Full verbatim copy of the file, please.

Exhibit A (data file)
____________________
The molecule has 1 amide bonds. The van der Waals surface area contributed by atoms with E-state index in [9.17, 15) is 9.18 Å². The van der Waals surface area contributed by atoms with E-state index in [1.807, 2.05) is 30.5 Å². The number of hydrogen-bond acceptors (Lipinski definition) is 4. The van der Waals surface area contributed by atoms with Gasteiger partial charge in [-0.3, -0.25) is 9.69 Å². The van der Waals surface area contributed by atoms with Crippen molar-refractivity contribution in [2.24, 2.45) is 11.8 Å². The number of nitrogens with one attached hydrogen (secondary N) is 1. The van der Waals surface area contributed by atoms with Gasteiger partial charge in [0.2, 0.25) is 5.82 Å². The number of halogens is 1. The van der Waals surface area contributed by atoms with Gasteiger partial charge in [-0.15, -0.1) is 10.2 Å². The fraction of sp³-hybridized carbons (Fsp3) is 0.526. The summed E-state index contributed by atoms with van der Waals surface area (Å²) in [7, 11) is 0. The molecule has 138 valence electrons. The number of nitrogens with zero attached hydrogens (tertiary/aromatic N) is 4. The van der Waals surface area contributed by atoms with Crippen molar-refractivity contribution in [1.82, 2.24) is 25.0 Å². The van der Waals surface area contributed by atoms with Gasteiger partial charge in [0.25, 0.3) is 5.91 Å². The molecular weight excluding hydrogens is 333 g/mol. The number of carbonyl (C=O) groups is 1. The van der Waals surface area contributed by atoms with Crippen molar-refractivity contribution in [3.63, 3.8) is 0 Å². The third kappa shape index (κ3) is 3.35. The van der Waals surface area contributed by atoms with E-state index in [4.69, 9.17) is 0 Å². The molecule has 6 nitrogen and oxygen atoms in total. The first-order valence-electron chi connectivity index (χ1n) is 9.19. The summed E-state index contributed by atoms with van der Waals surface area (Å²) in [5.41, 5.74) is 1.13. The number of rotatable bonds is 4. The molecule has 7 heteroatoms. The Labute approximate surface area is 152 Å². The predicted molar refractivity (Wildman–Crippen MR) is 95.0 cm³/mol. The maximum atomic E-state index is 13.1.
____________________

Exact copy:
The molecule has 1 amide bonds. The van der Waals surface area contributed by atoms with E-state index in [9.17, 15) is 9.18 Å². The van der Waals surface area contributed by atoms with E-state index in [1.807, 2.05) is 30.5 Å². The number of hydrogen-bond acceptors (Lipinski definition) is 4. The van der Waals surface area contributed by atoms with Gasteiger partial charge in [-0.3, -0.25) is 9.69 Å². The van der Waals surface area contributed by atoms with Crippen molar-refractivity contribution in [2.24, 2.45) is 11.8 Å². The number of nitrogens with one attached hydrogen (secondary N) is 1. The van der Waals surface area contributed by atoms with Gasteiger partial charge in [0.2, 0.25) is 5.82 Å². The number of halogens is 1. The van der Waals surface area contributed by atoms with Gasteiger partial charge in [-0.15, -0.1) is 10.2 Å². The fraction of sp³-hybridized carbons (Fsp3) is 0.526. The summed E-state index contributed by atoms with van der Waals surface area (Å²) in [7, 11) is 0. The molecule has 138 valence electrons. The number of nitrogens with zero attached hydrogens (tertiary/aromatic N) is 4. The van der Waals surface area contributed by atoms with Crippen molar-refractivity contribution in [1.82, 2.24) is 25.0 Å². The van der Waals surface area contributed by atoms with Gasteiger partial charge in [0.25, 0.3) is 5.91 Å². The molecular weight excluding hydrogens is 333 g/mol. The number of carbonyl (C=O) groups is 1. The van der Waals surface area contributed by atoms with Crippen molar-refractivity contribution in [3.63, 3.8) is 0 Å². The third kappa shape index (κ3) is 3.35. The van der Waals surface area contributed by atoms with E-state index in [4.69, 9.17) is 0 Å². The molecule has 6 nitrogen and oxygen atoms in total. The first-order valence-electron chi connectivity index (χ1n) is 9.19. The summed E-state index contributed by atoms with van der Waals surface area (Å²) in [5.41, 5.74) is 1.13. The number of rotatable bonds is 4. The molecule has 7 heteroatoms. The Labute approximate surface area is 152 Å². The predicted molar refractivity (Wildman–Crippen MR) is 95.0 cm³/mol. The maximum atomic E-state index is 13.1.